Timberlake’s reinvention hindered by boring music

“Man of the Woods” album lacks boldness, spark


Special To / The Advocate

Justin Timberlake is set to release his fifth studio album, and first in five years, “Man of the Woods” on Friday. The album release is two days before Timberlake is scheduled to perform during the Super Bowl Halftime Show on Sunday.

By Xavier Johnson, Scene Editor

After several years of relative quiet in the music scene, Justin Timberlake is back with a whimper.

Timberlake is gearing up to unleash his upcoming album “Man of the Woods,” with three unremarkable singles released over the past month.

With “Man of the Woods,” Timberlake seems to be attempting to force a change. Now, Timberlake is trying to portray himself as a conscious man of the people, trying to eschew creature comforts for a flannel button up. He’s channeling pure Americana.

The three singles Timberlake has released, “Supplies,” “Say Something” and “Filthy” aren’t all in line with his apparent newfound image.

One would imagine a pop star going back to their roots would lead to some acoustic tracks or maybe a bold shift in sound. For Timberlake, however, this image change seems to only lead to safe music that’s not even fun or danceable like Timberlake’s music usually is.

Timberlake has always had an issue with his music having an inauthentic feeling to it. Latching on to soul music and R&B tropes, Timberlake wasn’t necessarily on the cutting edge, but instead he packaged his decent pop music with a general aesthetic that elevated it beyond itself.

None of that charm and aesthetic can be found in Timberlake’s new singles.

“Filthy” was the worst track in the trio. Not only are the dubstep sounds an outdated attempt to sound cutting-edge, but those sounds are some of the most generic and safe sounds he could have used.

The problem with “Filthy” is that the song is lacking in any personality to make it feel like a Timberlake song. It’s not a particularly sexy song, nor is it catchy. Timberlake doesn’t give listeners a strong melody to latch onto to carry them through the song.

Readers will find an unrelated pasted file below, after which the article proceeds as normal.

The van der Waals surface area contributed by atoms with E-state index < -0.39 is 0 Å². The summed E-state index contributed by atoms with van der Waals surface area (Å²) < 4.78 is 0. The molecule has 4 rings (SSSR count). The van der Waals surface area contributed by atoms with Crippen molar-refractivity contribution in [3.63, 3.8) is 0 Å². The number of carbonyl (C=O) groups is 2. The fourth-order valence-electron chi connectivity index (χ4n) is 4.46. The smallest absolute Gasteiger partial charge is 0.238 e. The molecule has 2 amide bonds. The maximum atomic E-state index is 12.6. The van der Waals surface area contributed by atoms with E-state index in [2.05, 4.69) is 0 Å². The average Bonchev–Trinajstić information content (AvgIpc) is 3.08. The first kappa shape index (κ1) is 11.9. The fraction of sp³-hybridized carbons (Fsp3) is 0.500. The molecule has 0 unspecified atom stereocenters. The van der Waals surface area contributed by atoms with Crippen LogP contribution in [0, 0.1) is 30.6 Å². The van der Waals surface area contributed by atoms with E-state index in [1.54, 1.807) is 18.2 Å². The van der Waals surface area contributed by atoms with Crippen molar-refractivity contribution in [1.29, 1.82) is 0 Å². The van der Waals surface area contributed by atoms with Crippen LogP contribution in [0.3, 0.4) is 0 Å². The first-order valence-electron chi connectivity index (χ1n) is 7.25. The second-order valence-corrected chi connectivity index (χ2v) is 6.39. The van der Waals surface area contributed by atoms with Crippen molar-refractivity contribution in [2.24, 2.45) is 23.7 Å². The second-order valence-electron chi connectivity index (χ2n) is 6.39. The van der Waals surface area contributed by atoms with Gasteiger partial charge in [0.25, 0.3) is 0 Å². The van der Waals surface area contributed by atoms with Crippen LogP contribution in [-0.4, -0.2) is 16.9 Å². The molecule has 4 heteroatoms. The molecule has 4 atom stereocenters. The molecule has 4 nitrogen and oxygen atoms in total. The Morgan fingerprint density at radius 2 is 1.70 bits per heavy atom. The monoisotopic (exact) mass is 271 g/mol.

It seems like Timberlake was trying to recapture the sound from his 2006 album “Future Sex/Love Sounds.”

The vocals blend into the song to become indistinguishable and droning as the instrumentation follows a basic loop that isn’t groovy enough to be worth the repetition. It’s a five-minute track that has no right to be that long.

“Supplies” is a hip-hop flavored jam with rolling hi-hats, booming bass, and ad-libs taken straight from Atlanta trap.

“Supplies” is a fine song, but doesn’t really stand out. The safe, unadventurous feeling found in the dubstep bass on “Filthy” is the same here on “Supplies.”

The beat doesn’t command anyone’s attention. Timberlake does just enough to craft a song with a verse and hook while throwing curveballs. Instead of a safe dubstep, it’s safe hip-hop inspired R&B.

The music video Timberlake released for “Supplies” is a shining example of why this rebranding won’t work. In the music video Timberlake is on the streets of a protest, similar to Black Lives Matter protests.

There, clad in his high fashion, he takes to the streets with the people trying to fight the good fight.

However,  Timberlake sticks out like a sore thumb. He is as tone-deaf and inauthentic as that Kylie Jenner Pepsi commercial from about a year back.

Him failing to come off as a man of the people makes it hard to believe that Timberlake’s shift in sound will be anything but lackadaisical and surface level when “Man of the Woods” hits stores and streaming services across the world.

“Say Something” is the best track out of the three pre-release singles because of the guest artist Chris Stapleton. Stapleton’s vocal range and powerful voice elevate the song in the chorus and his verse. The acoustic guitar is a nice change of pace as well.

“Say Something” is a pop-country that sounds like it fits the “Man of the Woods” theme Timberlake seems to be going for.

The three singles don’t give a clear vision for what this Friday’s album will contain. On one hand there are songs like “Supplies” and “Filthy” which are average Timberlake songs that don’t really change his formula.

On the other hand we have the stripped down rootsy image Timberlake is going for with the marketing and the country infused “Say Something” which gives hope for “Man of the Woods” to truly be a new artistic direction for the pop star.